Brad Shelstad seethed while watching Edina hockey players show off their program’s first state championship trophy after an overtime victory in the 1969 final.
The Minneapolis Southwest goaltender sat with teammates, all of them wearing navy blue leather hockey jackets, halfway up the Met Center’s lower bowl. Recalling the scene last week, Shelstad said he remains convinced those Hornets players “looked right at us and shook the trophy at us a little.”
In the decades to come, Shelstad said he “never met an Edina guy that I didn’t like.” But on Feb. 22, 1969, “I tell ya, steam was coming out of my ears.”
A month before, Southwest had defeated Edina 3-1 at a packed Braemar Arena for the Hornets’ only loss of the season. Believing themselves a worthy state champion, the Indians, as they were known then, fell in the consolation final. Several hours later, Shelstad watched Edina become just the second metro-area team, and first from a suburb, to win a state tournament in the event’s first quarter-century.
“But what I didn’t realize is that I would have a chance a year later to do something about it,” Shelstad said.
Revenge, and Southwest's chance at making its own state history, would have to come at the 1970 state tournament. For the first time in three seasons, Edina and Southwest did not play a nonconference game. Located only three miles apart, the schools had met in each of the previous two seasons, with Southwest winning both times.
“The rumor was that Edina opted not to play us that year because we were supposed to be down,” Southwest defenseman John Taft said.
Part of Taft’s point is true. Washburn and Roosevelt were the only Minneapolis teams in the Minneapolis Tribune top-15 preseason rankings. However, it’s also true that the Minneapolis City Conference schedule expanded from 10 to 15 required conference games, leaving fewer opportunities to play outsiders.
“We take a certain amount of pride that we are, and most likely will be, the only Minneapolis team to win it.”
Defeating Edina 50 years ago, players recalled, was not about city underdogs vs. suburban privilege.
“Southwest was a fairly affluent community in Minneapolis,” Shelstad said. “It wasn’t like we were blue-collar, lunch-pail kids.”
Star Edina forward Bruce Carlson said, “I felt like the Southwest neighborhood was an extension of where I grew up in Morningside.”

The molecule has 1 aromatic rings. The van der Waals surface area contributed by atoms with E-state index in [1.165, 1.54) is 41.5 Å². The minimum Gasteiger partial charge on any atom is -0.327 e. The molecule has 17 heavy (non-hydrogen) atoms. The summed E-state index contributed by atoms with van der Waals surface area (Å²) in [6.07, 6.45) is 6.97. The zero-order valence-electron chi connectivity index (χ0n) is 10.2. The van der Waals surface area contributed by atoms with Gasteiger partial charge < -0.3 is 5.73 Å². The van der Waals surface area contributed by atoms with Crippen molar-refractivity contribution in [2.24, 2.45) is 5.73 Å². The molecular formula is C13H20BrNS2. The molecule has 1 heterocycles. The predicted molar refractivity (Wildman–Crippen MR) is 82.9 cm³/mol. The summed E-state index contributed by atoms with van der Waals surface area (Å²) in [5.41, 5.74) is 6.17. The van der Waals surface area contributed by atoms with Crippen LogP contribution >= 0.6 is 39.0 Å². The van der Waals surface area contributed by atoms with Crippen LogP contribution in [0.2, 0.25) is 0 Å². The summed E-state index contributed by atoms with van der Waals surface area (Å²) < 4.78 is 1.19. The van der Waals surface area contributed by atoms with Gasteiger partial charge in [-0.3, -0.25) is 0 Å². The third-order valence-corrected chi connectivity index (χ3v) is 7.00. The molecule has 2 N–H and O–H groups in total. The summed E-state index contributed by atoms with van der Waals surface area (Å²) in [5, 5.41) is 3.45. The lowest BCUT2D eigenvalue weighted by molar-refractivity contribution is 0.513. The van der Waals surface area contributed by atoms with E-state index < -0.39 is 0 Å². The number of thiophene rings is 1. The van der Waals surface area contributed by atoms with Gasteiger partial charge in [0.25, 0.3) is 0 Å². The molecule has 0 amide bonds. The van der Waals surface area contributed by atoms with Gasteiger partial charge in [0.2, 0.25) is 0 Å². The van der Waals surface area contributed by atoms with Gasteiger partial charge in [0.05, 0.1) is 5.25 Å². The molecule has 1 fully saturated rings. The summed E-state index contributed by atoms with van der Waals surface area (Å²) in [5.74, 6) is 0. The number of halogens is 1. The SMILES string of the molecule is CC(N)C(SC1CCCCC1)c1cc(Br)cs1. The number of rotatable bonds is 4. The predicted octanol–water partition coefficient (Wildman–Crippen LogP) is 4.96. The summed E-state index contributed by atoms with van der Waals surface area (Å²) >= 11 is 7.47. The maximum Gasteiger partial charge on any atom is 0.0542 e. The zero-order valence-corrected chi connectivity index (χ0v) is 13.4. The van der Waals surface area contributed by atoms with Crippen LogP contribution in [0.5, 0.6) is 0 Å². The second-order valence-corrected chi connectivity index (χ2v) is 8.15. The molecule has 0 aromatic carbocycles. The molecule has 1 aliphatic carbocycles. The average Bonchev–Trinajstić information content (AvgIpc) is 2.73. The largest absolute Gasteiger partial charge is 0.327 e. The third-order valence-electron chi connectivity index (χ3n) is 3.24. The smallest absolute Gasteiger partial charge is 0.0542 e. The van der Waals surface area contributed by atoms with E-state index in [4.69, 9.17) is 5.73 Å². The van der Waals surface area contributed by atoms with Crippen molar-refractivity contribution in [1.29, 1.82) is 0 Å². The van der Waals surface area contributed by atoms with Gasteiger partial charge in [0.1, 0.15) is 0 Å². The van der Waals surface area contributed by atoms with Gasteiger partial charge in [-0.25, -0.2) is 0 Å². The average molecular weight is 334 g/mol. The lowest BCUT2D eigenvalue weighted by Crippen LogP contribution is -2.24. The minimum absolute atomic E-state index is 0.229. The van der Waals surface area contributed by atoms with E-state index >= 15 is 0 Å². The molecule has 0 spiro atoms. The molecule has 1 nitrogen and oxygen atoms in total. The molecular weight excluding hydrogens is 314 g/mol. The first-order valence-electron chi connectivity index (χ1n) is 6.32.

Both teams entered the 1970 state tournament undefeated and kept winning to set the first all-metro area championship game since 1955. The Minneapolis Star’s headline in Saturday’s afternoon edition: “50th and France — state title crossroad.”
The article by Jim Kaplan mentioned a successful petition by Southwest students to get a pro-Edina banner removed from a gas station on the Edina side of the intersection.
The game, once again at Met Center in Bloomington, exceeded expectations. No goals were scored in regulation, though Carlson failed to get good wood on a fluttering rebound of Bobby Krieger’s shot in the closing seconds.
In overtime, Southwest defenseman Bob Lundeen sent a shot toward the net and the puck deflected off Bill Shaw’s chest past Edina goalie Larry Thayer. Southwest, with Shelstad stopping all 22 shots he faced, handed Edina its first loss since that 3-1 setback at home in January 1969.
Shelstad, along with Southwest teammate Doug Falls and Edina’s Carlson, helped the Gophers win the 1974 NCAA championship. For Shelstad, winning the 1970 state title was a bigger deal. He and Falls would remind Carlson as much.
“They would always needle me about beating us,” Carlson said. “It always smarted to lose that game, and I had to live with it for another four years.”
Carlson later coached his daughter on an Edina girls’ youth hockey team, along with Taft and Thayer. After winning the 1977 NCAA title with Wisconsin and embarking on a six-year professional career, Taft returned to the Twin Cities, grudgingly accepting his wife’s desire to buy a house in Edina.
“I became a ‘cake eater’ that day,” said Taft, whose son, Charlie, won the 2010 Class 2A hockey state title with the Hornets.
It’s hard to believe now, but in 1970, the Minneapolis City Conference boasted 11 hockey teams. Fifty years later, one combined hockey team represents all seven of the city's remaining public high schools.
“We take a certain amount of pride that we are, and most likely will be, the only Minneapolis team to win it,” Shelstad said.